Our second day in the verdant London spring was spent walking around various areas of the capital, visiting long-running markets and ancient churches interspersed amongst futuristic skyscrapers and office buildings. One of my favourite things about London is that it combines so many eras and so much history in every single city block; the Gothic Revival Houses of Parliament lie right across the Thames from the Millennium-built London Eye, and nearly brand new edifices such as the Shard, the Gherkin, and the Cheese-grater buildings are within sight of St. Paul’s and the Tower of London. It is this staggering variance and amazing hodgepodge of architecture and history that makes London so endlessly fascinating, as was evident to me on my trip in May 2012.
The day began in the City of London, when we went to Leadenhall Market. Built in Victorian times and boasting a very distinctive colour scheme and architectural style, Leadenhall is a charming market with many shops and much to see. While we were there, there was live music as well as a number of stalls selling all sorts of food and other items. The Market was also done up in a beautifully patriotic manner, with St. George’s Cross bunting strung along the shops and flags hanging from the roof.
Our first view of Leadenhall Market
Charming strings of bunting decorating the already beautiful market
Leadenhall Market certainly occupies an interesting area of London. It is somewhat at odds with its surroundings, or the other way round- the market sits in the shadow of the otherworldly, industrial, metallic façade of the Lloyd’s building. When I first saw Lloyd’s, I was shocked by its peculiarity. It looks more like a futuristic multi-storey carpark than the headquarters of a 300-year old insurance institution!
Rear of the Lloyd’s building, completed in 1986 and Grade I listed only twenty-five years later
Close-up of Lloyd’s- admire it or hate it, one must admit that the building is distinctive
Only a few moments from Lloyd’s and Leadenhall, one finds the equally unique building that locals call ‘the Gherkin’. Situated at 30 St. Mary Axe, this unmistakeable building is filled with offices and is one of London’s most recognizable contemporary landmarks.
The Gherkin, with the steeple of St. Andrew Undershaft church in the foreground
The base of the Gherkin
Our next destinations were also in the City- Smithfield Market, and the church of St. Bartholomew-the-Great. Smithfield Market has historically sold meat and livestock, and is still home to many butchers today. However, the market was unfortunately closed while we were there, so we were only able to see the market building rather than the bustle of the market itself.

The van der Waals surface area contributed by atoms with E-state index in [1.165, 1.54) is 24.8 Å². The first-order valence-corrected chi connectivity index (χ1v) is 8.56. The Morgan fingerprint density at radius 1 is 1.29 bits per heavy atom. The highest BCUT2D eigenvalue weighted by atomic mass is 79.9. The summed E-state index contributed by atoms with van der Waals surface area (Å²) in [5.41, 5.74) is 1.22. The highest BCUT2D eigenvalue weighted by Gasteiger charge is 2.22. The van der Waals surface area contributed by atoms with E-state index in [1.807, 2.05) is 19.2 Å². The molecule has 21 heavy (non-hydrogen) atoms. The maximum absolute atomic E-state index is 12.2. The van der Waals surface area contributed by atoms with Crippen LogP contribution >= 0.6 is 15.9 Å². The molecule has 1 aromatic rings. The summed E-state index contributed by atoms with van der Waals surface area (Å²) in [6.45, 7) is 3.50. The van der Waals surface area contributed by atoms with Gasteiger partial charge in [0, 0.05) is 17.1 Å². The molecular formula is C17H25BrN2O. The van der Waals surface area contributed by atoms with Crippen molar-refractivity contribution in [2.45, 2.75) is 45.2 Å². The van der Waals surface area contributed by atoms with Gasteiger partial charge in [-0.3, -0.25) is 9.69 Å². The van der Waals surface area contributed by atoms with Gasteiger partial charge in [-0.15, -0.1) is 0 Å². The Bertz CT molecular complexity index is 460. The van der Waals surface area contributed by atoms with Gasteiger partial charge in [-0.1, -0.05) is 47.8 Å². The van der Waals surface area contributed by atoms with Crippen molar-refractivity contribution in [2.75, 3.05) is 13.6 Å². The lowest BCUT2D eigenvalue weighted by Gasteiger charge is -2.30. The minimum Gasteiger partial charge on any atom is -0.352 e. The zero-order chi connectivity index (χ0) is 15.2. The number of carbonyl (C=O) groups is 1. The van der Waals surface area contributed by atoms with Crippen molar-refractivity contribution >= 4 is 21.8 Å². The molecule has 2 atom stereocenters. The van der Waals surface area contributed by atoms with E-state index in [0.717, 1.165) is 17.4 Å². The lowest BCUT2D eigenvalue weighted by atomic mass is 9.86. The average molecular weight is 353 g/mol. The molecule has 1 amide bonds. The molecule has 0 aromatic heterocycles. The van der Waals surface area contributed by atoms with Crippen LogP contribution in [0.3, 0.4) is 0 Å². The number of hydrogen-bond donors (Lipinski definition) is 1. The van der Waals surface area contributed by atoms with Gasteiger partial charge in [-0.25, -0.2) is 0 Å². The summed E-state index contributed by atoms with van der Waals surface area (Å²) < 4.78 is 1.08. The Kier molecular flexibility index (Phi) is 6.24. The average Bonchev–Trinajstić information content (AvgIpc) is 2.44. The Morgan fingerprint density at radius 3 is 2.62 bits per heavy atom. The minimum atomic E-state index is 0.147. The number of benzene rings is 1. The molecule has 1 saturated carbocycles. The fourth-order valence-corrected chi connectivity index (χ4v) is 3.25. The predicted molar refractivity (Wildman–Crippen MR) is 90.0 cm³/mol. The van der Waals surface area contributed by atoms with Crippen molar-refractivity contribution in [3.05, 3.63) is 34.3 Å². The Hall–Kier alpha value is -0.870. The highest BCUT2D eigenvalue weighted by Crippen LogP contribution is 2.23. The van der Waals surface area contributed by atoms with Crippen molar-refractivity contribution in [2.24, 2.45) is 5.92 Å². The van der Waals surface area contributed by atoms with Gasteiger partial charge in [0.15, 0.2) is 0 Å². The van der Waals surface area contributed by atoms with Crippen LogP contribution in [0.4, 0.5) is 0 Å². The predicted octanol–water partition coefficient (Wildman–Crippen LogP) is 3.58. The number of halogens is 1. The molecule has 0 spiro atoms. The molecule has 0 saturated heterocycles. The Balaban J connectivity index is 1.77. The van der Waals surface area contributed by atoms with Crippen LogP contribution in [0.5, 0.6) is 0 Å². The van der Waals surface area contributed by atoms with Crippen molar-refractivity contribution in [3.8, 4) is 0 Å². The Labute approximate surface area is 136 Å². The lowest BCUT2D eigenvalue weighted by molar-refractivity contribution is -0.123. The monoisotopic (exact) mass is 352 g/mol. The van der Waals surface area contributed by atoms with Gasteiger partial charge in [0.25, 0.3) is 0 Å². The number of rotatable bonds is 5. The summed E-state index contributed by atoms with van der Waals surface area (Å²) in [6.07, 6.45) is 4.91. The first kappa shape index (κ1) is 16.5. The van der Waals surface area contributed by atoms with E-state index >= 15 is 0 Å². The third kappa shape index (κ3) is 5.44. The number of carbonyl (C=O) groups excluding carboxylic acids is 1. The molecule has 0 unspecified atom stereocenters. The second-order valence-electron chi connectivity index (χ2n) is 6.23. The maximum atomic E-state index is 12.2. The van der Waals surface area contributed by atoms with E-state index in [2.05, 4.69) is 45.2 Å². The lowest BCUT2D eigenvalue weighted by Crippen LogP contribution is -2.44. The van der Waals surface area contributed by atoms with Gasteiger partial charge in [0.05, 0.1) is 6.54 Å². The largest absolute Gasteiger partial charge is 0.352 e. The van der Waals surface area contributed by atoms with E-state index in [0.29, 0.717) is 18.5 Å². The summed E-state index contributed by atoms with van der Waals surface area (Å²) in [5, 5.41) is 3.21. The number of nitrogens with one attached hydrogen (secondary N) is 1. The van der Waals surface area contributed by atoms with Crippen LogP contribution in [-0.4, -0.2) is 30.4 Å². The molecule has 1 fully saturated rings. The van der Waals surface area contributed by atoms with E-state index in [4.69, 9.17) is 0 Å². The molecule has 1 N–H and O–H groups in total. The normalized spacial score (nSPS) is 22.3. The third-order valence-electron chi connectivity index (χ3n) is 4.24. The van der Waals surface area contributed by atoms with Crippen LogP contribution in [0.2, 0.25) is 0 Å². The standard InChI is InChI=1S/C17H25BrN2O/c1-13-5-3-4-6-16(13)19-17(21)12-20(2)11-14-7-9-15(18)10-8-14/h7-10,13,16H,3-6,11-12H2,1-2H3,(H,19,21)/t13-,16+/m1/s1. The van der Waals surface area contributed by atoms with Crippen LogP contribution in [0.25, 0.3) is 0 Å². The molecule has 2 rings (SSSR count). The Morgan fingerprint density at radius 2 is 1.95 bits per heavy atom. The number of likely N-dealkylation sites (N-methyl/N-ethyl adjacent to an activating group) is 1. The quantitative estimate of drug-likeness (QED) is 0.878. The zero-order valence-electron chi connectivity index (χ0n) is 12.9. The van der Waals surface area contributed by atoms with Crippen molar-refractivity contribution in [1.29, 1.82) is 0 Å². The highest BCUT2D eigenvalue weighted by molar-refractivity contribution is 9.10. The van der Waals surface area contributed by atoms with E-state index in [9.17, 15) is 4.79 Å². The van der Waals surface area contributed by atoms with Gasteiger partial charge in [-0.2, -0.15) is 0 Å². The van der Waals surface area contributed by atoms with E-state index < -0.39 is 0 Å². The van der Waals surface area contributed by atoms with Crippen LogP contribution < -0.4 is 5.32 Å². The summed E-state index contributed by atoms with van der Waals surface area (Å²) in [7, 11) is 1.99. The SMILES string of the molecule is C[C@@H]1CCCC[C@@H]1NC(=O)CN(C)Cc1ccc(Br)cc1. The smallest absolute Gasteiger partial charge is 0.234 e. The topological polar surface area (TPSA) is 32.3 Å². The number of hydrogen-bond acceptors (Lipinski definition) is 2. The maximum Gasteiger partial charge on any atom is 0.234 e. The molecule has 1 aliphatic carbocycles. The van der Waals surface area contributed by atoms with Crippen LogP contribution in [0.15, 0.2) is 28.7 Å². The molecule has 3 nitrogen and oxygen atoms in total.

The classical exterior of Smithfield Market
St. Bartholomew-the-Great is a beautiful Anglican church mere streets away from Smithfield Market. It was built in the 1100s, making it one of the oldest buildings in all of London. Amazingly, it survived both the Great Fire of 1666 and the bombing of World War II unscathed. Although we did not go inside the church- there is an entrance fee for tourists- the exterior is impressive enough, featuring medieval carving and contrasting checkerboard patterns.
View of the ancient Great St. Bart’s church
Example of the fascinating exterior details of St. Bartholomew-the-Great
Another incredibly old feature of the Smithfield area is St. Bartholomew’s gatehouse. Built as a gatehouse for the Norman church of Great St. Bart’s beyond, this picturesque building features a 13th century stonework base and a timber-framed upper section from Elizabethan times. It is so fortunate and wonderful that such a thing exists today, due to the lack of similar buildings after the destructive Great Fire and the Blitz of WWII.
The gatehouse of St. Bartholomew-the-Great
Later that evening, the view from our Victoria hotel reminded me of the ever-busy nature of London- I could see cranes building yet more new structures, silhouetted against the grey cloudy sky.
Construction visible in the Victoria area
London is fantastic because it keeps giving me reasons to return. It never stands still for a second, and I doubt there will ever be a time when I’ve seen everything it has to offer. How exciting to think that it will continue to evolve, endlessly adding new landmarks and features to the well-known and well-loved sights that presently exist. London is a city that has both history and promise, and that makes it the most intriguing metropolis on earth.